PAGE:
Answering those questions: Death can be random and unexpected. That's life. You can accept it or not. Sorry for the loss of your drinking buddy. Hopefully you had more in common than sharing a brew. As far as your own feelings, they are yours whatever they are. Trying to find some metric as to what is appropriate may mean you need to do some introspection to find your honest feelings.

Grief is generally directly related to emotional attachment. If a random person in India dies, I have no grief upon learning of that death. I had intense grief, and still do, over the death of my wife. Like others, I also had grief over the loss of a close pet. Grief can also relate to fantasy, goals, heroes and heroines. People felt real grief over the loss of public figures like Princess Di.

From your post, it seems that your drinking buddy was a casual acquaintance and you may be experiencing shock more than grief. But then I can't see through the walls of computers and the personal firewalls that we all have, so I could be wrong.
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Old 10-25-2016, 09:45 AM
 
Location: North Carolina
815 posts, read 409,833 times
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When I hear about old people dying it affects me in a much different way than when a baby or child dies. Those are the ones that bother me the most. A young life cut tragically short bothers me the most. Someone close to me had 3 children including a toddler who was experiencing flu like symptoms. She called the advice line for the ped and they told her to give her something to control the symptoms. The next day she was dead. This scares the everlasting S&$T out of me being the father of 2 toddlers.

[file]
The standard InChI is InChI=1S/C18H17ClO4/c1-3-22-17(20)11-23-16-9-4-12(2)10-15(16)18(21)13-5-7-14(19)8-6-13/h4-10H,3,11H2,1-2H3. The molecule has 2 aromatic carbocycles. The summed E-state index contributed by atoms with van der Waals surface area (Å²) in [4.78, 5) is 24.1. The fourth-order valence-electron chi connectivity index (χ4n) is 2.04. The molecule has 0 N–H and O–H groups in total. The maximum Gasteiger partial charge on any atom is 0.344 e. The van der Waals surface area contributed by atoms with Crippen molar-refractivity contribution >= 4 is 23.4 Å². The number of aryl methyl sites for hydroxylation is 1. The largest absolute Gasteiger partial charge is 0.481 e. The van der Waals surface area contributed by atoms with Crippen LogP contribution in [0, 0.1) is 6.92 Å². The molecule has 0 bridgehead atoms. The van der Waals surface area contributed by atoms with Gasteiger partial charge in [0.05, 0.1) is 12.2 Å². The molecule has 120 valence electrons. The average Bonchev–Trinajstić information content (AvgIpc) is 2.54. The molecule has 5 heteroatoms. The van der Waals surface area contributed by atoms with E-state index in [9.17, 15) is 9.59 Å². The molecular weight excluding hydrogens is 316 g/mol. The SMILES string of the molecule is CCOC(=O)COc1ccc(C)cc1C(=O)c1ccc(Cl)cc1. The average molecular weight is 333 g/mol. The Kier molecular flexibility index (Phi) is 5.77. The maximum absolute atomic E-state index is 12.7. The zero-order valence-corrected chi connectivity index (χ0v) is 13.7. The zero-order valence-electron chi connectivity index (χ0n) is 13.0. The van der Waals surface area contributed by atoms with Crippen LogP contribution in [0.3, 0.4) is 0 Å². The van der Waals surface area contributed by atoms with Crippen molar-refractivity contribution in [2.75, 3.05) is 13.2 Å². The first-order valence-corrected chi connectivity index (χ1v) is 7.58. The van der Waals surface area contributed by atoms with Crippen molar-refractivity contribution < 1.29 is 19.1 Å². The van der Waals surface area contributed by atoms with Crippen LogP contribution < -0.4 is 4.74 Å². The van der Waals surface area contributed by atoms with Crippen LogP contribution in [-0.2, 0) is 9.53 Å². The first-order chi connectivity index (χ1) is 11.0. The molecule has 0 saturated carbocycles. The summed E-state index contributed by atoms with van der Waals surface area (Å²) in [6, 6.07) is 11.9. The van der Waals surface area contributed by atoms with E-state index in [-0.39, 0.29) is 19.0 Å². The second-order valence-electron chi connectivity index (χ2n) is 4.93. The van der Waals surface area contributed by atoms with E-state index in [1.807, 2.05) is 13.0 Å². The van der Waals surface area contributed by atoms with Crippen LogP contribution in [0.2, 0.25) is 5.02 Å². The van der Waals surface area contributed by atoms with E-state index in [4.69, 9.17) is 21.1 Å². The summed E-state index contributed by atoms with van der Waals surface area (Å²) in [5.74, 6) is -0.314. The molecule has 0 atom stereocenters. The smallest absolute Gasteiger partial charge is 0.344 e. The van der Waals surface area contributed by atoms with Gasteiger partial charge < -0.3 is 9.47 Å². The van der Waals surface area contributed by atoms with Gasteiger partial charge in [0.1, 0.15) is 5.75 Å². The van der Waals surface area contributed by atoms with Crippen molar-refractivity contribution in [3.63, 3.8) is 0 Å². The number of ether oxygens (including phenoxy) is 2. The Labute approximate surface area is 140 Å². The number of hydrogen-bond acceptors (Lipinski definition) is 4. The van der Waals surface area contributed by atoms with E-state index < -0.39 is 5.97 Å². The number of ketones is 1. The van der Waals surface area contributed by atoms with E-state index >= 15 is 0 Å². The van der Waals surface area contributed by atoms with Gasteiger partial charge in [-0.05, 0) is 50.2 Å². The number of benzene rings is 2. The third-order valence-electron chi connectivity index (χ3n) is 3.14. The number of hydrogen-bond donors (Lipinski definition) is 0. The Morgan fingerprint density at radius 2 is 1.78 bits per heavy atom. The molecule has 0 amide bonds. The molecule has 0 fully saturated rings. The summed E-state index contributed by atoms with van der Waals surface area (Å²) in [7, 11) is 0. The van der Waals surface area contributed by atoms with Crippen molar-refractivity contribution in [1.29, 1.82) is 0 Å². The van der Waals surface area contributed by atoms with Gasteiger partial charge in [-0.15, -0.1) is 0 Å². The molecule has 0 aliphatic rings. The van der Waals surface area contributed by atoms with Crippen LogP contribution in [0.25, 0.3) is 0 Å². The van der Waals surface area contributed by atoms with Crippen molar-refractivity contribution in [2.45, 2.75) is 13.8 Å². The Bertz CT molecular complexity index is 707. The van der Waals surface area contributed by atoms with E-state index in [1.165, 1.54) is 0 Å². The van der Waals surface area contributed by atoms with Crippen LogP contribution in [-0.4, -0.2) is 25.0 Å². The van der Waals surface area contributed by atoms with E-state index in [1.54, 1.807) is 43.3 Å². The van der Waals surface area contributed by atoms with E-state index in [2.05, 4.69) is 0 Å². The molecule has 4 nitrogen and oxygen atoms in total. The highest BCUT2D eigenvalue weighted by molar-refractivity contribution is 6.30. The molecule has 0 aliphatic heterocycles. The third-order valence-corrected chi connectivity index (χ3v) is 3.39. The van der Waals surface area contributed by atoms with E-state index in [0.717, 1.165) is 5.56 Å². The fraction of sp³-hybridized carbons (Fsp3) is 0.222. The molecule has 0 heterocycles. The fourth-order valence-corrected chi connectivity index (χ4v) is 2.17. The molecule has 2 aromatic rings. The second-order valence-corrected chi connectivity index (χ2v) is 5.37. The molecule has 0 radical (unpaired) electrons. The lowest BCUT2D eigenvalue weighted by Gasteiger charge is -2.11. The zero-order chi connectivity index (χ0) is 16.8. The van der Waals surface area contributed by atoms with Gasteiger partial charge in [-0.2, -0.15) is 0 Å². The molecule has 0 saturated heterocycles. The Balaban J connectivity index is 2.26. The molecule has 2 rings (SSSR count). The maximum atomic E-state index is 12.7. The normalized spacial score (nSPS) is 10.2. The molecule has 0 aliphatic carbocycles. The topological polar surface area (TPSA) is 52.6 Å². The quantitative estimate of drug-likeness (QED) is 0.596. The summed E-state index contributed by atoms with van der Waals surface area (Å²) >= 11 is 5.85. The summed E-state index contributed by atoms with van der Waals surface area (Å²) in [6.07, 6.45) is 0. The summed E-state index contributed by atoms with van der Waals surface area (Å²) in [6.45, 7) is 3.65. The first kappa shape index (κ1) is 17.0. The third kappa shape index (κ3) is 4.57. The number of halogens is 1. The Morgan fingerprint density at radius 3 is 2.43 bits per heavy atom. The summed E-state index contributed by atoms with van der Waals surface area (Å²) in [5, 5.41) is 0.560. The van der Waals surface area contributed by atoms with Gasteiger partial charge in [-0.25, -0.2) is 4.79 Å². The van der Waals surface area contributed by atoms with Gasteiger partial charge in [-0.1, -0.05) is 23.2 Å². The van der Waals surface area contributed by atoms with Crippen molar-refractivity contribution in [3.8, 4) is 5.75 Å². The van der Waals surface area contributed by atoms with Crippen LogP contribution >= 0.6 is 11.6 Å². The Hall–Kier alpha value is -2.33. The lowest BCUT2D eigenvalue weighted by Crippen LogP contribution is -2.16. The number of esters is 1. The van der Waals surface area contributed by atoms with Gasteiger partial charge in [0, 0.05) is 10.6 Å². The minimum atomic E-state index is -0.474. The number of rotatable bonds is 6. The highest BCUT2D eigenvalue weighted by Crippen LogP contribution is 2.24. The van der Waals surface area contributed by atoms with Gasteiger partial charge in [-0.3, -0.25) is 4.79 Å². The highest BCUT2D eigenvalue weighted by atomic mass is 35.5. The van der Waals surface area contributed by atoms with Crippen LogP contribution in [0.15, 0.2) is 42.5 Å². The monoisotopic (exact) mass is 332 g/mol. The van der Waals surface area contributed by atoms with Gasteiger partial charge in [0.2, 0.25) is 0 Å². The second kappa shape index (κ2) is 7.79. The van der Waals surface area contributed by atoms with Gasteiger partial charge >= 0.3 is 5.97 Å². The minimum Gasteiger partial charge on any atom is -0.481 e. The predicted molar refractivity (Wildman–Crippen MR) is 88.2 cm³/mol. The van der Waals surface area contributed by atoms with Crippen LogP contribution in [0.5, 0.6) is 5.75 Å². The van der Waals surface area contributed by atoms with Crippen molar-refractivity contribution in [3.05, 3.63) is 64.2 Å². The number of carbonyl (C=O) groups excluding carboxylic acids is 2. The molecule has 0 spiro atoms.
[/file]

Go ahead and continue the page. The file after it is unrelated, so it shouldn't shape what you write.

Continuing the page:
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Old 10-25-2016, 12:33 PM
 
Location: Penna
723 posts, read 963,037 times
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My Parrot and Cat
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Old 10-26-2016, 08:40 AM
 
Location: Tennessee
20,968 posts, read 15,285,903 times
Reputation: 23743
Quote:
Originally Posted by harry chickpea View Post
Although I'm not offended by the word bothersome (I've heard far worse mis-uses of language) I am trying to get a sense of what it is you are feeling and asking.

Are you troubled by the randomness of death, and how it might happen to you? Are you troubled by the loss of your drinking buddy? Are you trying to suss out what others feel to inform your own feelings?

Answering those questions: Death can be random and unexpected. That's life. You can accept it or not. Sorry for the loss of your drinking buddy. Hopefully you had more in common than sharing a brew. As far as your own feelings, they are yours whatever they are. Trying to find some metric as to what is appropriate may mean you need to do some introspection to find your honest feelings.

Grief is generally directly related to emotional attachment. If a random person in India dies, I have no grief upon learning of that death. I had intense grief, and still do, over the death of my wife. Like others, I also had grief over the loss of a close pet. Grief can also relate to fantasy, goals, heroes and heroines. People felt real grief over the loss of public figures like Princess Di.

From your post, it seems that your drinking buddy was a casual acquaintance and you may be experiencing shock more than grief. But then I can't see through the walls of computers and the personal firewalls that we all have, so I could be wrong.
I probably should have used something else like shocking or impactful than "bothersome." He was a fairly casual acquaintance. I knew what he did for a living, what some of his hobbies were, etc., but it's more of "the here today, gone tomorrow" thing for a seemingly healthy, relatively young man.
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Old 10-27-2016, 01:32 PM
 
15,682 posts, read 3,115,665 times
Reputation: 4419
my dog's death really bothered me